People are flying like never before, with passengers moving in record numbers through airport terminals across the country.

That’s good news for the airline and tourism industry but not for the travelers who endure longer and longer wait times at airport screening checkpoints, most of which are run by the federal Transportation Security Administration (TSA).

It’s no surprise that passengers are not happy about taking off their shoes and belts and then frequently standing in serpentine queues that can rival those of an amusement park.
But their frustration is growing, particularly as lines in some major airports have exceeded 90 minutes — and that’s before the busy summer travel and vacation season hits.

The industry trade group, Airlines for America, has tapped into the discontent and has launched a website called The idea is to encourage travelers to post photos of long lines on Twitter and Instagram with the hashtag #iHateTheWait – but with the caveat not to show pictures of TSA screening officers for privacy and security reasons.

The solution for long lines was supposed to be the PreCheck program, which allows passengers to go through express lines after successfully completing a TSA approval process.

The problem is that only about 9.3 million people have enrolled in PreCheck, and that includes passengers who have enrolled through Customs and Border Protection’s Global Entry plan. TSA says it needs about 25 million people to be enrolled in the advance vetting program to meet their screener staffing models.

Now consider this: a record 895.5 million people flew in the United States last year, breaking the record set in 2014 by 5%, according to the U.S. Department of Transportation. Air travel is expected to go up another 3% this year, experts predict.

Obviously, something needs to change.

TSA officials say they intend to hire close to 800 additional officers, in part to replace staff reductions during recent years. The agency also plans to use more bomb-sniffing dogs.

But that’s not enough.

TSA needs to innovate and think outside the confines of the existing PreCheck program. Agency leaders must recognize that PreCheck was designed as only one aspect of an overall program known as the Risk-Based Security Program.

Here’s some ideas that could work, maybe not at all airports, but certainly at many of them:

  • Schedule checkpoint times for groups traveling together and essentially move them through all at once. This could work for airports dealing with conventions, large hotels with similar checkout times and cruise lines. The concept would be like a fast pass at a theme park.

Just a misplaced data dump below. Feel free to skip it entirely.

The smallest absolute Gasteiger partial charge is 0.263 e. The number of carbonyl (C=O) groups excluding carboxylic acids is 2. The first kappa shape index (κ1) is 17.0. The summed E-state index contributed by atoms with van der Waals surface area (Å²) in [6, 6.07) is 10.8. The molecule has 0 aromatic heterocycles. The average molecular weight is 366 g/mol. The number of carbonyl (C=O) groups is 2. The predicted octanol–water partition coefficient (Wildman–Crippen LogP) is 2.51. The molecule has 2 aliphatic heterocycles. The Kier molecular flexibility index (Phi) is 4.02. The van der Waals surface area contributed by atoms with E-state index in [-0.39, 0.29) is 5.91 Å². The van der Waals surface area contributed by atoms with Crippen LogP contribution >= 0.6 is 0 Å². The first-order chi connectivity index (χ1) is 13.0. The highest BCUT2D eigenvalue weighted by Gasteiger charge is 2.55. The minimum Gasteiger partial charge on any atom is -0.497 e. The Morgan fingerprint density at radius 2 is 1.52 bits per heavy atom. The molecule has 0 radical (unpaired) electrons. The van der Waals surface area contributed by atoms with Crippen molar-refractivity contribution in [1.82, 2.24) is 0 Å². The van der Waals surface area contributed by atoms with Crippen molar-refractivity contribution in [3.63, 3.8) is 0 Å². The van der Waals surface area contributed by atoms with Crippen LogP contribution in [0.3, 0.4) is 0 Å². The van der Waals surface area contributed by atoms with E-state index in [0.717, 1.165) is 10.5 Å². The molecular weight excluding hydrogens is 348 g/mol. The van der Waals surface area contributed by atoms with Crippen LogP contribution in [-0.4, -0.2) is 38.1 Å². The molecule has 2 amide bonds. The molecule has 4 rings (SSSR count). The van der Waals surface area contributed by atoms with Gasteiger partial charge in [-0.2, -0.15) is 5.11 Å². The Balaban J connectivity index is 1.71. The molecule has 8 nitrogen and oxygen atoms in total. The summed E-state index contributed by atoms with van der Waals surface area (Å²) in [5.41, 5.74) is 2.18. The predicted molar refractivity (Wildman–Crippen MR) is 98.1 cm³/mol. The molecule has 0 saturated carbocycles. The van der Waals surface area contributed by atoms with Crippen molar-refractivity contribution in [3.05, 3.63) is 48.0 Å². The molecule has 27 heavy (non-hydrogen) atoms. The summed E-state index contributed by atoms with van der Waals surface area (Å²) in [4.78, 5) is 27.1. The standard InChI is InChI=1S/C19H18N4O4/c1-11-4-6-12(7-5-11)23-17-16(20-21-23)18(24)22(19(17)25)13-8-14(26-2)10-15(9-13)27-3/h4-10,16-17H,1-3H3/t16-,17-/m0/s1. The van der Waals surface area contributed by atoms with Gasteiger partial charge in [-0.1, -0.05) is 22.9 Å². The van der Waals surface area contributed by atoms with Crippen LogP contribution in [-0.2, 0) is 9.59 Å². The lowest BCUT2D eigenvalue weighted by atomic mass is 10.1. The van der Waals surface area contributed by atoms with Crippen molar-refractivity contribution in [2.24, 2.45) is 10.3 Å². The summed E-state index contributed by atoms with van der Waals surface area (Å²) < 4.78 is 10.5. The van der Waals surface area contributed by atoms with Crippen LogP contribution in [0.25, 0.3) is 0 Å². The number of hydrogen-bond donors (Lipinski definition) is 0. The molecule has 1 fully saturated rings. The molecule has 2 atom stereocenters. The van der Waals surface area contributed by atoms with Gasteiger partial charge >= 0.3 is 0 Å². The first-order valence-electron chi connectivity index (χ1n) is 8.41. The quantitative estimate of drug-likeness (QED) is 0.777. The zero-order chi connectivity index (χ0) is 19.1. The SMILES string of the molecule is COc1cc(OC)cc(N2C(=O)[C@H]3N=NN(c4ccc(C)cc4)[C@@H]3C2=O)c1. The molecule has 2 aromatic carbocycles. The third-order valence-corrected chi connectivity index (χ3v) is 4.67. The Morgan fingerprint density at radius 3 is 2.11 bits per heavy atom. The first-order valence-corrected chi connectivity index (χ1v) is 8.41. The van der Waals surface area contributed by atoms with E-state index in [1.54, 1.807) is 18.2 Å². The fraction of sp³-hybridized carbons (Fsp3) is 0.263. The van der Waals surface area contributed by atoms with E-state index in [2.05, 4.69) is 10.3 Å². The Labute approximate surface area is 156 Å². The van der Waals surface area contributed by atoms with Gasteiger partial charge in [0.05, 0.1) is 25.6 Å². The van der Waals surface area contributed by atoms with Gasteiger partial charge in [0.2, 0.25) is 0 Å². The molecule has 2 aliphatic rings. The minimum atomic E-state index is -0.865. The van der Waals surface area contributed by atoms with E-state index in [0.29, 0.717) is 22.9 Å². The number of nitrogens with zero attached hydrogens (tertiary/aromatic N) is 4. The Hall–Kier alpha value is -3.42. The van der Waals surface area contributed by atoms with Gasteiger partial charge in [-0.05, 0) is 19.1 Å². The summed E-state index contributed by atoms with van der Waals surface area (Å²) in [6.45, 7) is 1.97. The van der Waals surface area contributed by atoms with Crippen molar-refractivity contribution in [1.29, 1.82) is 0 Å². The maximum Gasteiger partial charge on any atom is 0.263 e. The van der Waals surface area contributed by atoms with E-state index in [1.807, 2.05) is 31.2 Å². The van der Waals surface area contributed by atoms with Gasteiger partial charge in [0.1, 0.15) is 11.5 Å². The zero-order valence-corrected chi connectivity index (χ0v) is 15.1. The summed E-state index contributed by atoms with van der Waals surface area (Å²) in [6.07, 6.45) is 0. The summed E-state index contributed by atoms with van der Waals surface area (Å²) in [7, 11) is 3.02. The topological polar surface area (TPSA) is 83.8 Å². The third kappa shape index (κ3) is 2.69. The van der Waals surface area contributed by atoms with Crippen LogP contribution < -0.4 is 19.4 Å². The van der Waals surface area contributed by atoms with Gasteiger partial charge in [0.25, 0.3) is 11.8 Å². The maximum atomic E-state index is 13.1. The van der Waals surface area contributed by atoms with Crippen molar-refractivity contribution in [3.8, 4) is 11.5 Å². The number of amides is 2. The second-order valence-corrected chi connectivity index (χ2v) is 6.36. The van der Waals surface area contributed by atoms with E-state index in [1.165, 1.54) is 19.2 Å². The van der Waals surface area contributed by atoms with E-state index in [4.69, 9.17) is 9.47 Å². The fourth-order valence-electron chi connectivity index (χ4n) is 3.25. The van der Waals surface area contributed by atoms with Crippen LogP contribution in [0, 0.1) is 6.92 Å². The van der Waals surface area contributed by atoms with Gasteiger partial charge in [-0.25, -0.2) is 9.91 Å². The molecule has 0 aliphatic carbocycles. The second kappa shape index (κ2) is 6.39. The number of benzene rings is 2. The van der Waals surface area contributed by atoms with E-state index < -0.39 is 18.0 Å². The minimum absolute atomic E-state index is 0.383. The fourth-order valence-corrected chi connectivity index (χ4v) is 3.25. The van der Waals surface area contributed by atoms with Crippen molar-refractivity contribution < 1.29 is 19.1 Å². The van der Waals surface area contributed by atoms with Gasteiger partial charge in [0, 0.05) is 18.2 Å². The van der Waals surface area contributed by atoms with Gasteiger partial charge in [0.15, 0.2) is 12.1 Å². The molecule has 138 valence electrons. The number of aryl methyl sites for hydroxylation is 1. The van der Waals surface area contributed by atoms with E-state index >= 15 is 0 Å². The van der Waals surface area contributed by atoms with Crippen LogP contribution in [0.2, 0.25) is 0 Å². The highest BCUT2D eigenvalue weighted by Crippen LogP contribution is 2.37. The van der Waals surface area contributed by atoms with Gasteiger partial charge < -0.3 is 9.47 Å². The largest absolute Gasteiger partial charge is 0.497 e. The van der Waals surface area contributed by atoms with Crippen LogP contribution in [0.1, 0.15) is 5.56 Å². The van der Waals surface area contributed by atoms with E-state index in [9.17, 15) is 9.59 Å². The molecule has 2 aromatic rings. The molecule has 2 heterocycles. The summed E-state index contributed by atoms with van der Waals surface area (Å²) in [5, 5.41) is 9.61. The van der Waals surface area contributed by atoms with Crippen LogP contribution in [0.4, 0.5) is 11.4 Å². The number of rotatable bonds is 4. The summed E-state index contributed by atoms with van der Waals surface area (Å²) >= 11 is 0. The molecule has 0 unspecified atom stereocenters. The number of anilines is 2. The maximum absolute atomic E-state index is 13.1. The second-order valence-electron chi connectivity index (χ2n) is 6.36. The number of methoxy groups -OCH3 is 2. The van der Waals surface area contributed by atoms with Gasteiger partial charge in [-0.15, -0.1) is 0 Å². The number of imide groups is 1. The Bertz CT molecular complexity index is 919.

• Again, with large groups, run them through security off-site, possibly at a cruise port, then take them in secure buses to the airport. Or in the alternative, screen people in locations at the airport, but out of the main terminal area, such as at centralized car rental return facilities.
  • Do more secure baggage checks off-site. This concept allows TSA to spread the peak in luggage screening.
  • Another option would be to expand the risk-based security protocol from the existing parameters of seniors 75 and older, children 12 and younger, and known crew members. Why not include people who are eligible for Social Security, starting at 62?
  • Make it easier for people to enroll in PreCheck. TSA’s marketing of the program has been lethargic, at best. Instead of making applicants think they have to trudge out to remote airports, let them know that there are several other locations where they can enroll, including Identigo offices and many H&R Block locations. TSA should also encourage more “mobile enrollment” opportunities, including working with major employers, large hotels and convention centers to offer a sign-up. Another requirement should be that all airlines participate in PreCheck. While the vast majority do, it is frustrating for travelers who are enrolled to find that a particular carrier has opted not to participate.
  • And instead of making people produce two forms of government-issued ID, such as a passport or birth certificate for PreCheck, allow them to use their driver’s license if it is compliant with the DHS REAL ID program.

TSA Precheck, along with CBP’s Global Entry, are two of the most innovative and creative programs that our government has offered. They enhance the safety and security of the traveling public, while improving the quality of the passenger screening experience. It is now time for TSA to take a step back and realize that PreCheck is only one part of the overall risk-based security effort….then take a step forward by examining and moving with other forms of risk-based security.